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Matt Hardy: Working in Ring of Honor 'more creatively fulfullling' than WWE

As his publicity tour for ROH's debut PPV Best in the World continues, the WWE legend compares the places he's worked, talks about where he sees his role in wrestling today, which of the WWE's recent cuts surprised him the most and why - and more!

Matt Hardy has been hard at work, promoting this Sunday's traditional pay-per-view (PPV) debut for Ring of Honor (ROH), Best in the World.

The former WWE legend and tag team innovator has been working with ROH for almost two years now, and his tenure with them and his breadth of experience at WWE, TNA, running his own independent promotion in North Caroline with his brother Jeff (OMEGA Championship Wrestling), put him in a unique position to comment on where ROH is right now - and compare them to other companies and especially the biggest pro wrestling company of them all, WWE.

And he did just that on the latest edition of Straight ShootAubrey Sitterson's wrestling talk show.  The whole interview is embedded below and is definitely worth a watch (Hardy was also a guest on David Shoemaker's Grantland podcast, Cheap Heat, this week).

On comparing working in ROH to WWE:

It's more creatively fulfilling for sure.  I pretty much have control of whatever I want to do from a creative aspect.  I'm kind of pitched a direction that the company or the story is going, and I get to build the layers on top of it.

In WWE, now more than ever - and I think it bleeds through to a lot of the performers - you can see that there's a Hollywood writer who writes lines and gives this person a specific couple of sentences to say and you can tell sometimes it doesn't seem natural coming from them.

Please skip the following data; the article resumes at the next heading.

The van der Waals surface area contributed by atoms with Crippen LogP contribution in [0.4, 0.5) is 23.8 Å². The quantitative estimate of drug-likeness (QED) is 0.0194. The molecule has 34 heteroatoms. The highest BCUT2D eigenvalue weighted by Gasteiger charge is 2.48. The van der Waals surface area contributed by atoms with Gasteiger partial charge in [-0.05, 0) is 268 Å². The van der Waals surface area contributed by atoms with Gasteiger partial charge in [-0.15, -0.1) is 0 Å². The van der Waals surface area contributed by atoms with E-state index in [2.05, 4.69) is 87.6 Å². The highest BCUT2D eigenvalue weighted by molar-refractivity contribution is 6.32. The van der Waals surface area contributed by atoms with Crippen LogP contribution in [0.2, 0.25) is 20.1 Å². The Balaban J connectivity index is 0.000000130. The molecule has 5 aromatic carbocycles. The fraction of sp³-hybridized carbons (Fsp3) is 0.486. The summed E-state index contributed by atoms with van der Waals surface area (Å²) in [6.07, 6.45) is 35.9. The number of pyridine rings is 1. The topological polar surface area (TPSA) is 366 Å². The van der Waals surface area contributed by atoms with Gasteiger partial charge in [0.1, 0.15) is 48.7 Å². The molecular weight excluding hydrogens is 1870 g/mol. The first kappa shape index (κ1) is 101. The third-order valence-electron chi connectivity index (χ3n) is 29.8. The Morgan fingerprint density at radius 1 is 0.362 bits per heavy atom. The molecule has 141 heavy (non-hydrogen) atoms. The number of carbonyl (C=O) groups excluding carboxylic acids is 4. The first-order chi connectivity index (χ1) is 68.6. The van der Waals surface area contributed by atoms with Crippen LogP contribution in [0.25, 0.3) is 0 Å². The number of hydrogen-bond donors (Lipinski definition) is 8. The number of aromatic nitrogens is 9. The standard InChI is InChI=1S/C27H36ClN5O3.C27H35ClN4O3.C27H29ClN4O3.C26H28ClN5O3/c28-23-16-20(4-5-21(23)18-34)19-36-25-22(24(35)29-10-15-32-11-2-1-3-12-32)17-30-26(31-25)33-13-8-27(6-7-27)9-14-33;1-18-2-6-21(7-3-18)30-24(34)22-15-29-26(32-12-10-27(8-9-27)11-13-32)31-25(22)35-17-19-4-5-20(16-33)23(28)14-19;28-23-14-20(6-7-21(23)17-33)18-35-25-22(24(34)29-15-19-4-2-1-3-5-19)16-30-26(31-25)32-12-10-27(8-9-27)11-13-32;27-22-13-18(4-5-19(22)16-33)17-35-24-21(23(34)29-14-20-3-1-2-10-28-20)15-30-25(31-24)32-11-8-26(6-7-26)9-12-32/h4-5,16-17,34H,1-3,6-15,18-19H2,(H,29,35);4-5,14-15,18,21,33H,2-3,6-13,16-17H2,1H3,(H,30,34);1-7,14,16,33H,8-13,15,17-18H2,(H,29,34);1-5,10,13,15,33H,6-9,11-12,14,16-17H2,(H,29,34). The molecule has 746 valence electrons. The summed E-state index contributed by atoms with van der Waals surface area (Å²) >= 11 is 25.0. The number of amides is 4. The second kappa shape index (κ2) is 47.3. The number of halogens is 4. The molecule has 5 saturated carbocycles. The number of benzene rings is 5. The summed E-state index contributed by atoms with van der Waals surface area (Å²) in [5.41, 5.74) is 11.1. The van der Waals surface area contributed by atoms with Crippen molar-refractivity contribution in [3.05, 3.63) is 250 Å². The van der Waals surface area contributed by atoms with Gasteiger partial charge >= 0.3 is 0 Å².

Now what I'm doing, I turn the volume up, I use my time in WWE against the ROH fans in many, many ways and it's just fun and I feel like it has a great sense of authenticity to it because it is something I can believe in.

Sitterson also asked Matt to specifically compare in-ring work in the famously fast-paced and spot heavy ROH to other places he's worked:

The way I look at it, these guys wrestle an extremely athletic style and for me, if I'm looking to be the 'bad guy', I'm not tyring to do anything to elicit cheers.  So to go to the ring and be in that role of he heel or the bad guy for me - it's actually pretty easy, and I enjoy it, because I can kind of be a basic wrestler.  I don't have to do the stuff that beat my body up for so many years...I go out there with the mind set I'm not trying to prove myself or prove my athleticism.  I'm out there trying to get over the context and the entire segment and especially the good guy that I'm across the ring from.

That also leads to a discussion where Hardy talks about basic wrestling psychology (and intimates that ROH and the indies could use more of it), and also reveals his insight into the arc of his career and where he fits in the pro wrestling scene today:

I was always in the role where I had to take chances, had to take big bumps, had to do exciting moves, had to go through table, off I'm just more of a meat and potatoes guy there [ROH] and that's the role I need to play.

Ring of Honor actually needs more guys like that, because I think when it's all said and done, you can have great wrestlers that do amazing, athletic contests that dirt sheets might say, 'Oh my God! That was five stars! It was so incredible!', but you have to have a bad guy who is going to emotionally get the fans connected to them and say 'I want to see this guy get his ass whipped'.

And right now, I pride myself on being that guy.

It's a traditional view that has been espoused recently by Jim Ross, too, so it's not groundbreaking.  But it is humble and insightful, which isn't something you'd have expected from a guy who was YouTubing fake suicide notes a few years back.

v1 also shares another perspective with an industry legend on the recent WWE cuts.  The name that surprised him the most was Drew McIntyre, and like Chris Jericho, he wonders if 3MB wasn't his downfall.

Drew is extremely talented and very gifted... he can do everything, he just got caught up in the three man band thing and they kind of sent him down a certain path and when you're there you sometimes kind of catch a bad break.

It's definitely worth your time to give the whole thing a watch, as he goes into more detail about heat in wrestling today, talks about whether he thinks Christian should or would leave WWE, his own future in the industry and more.

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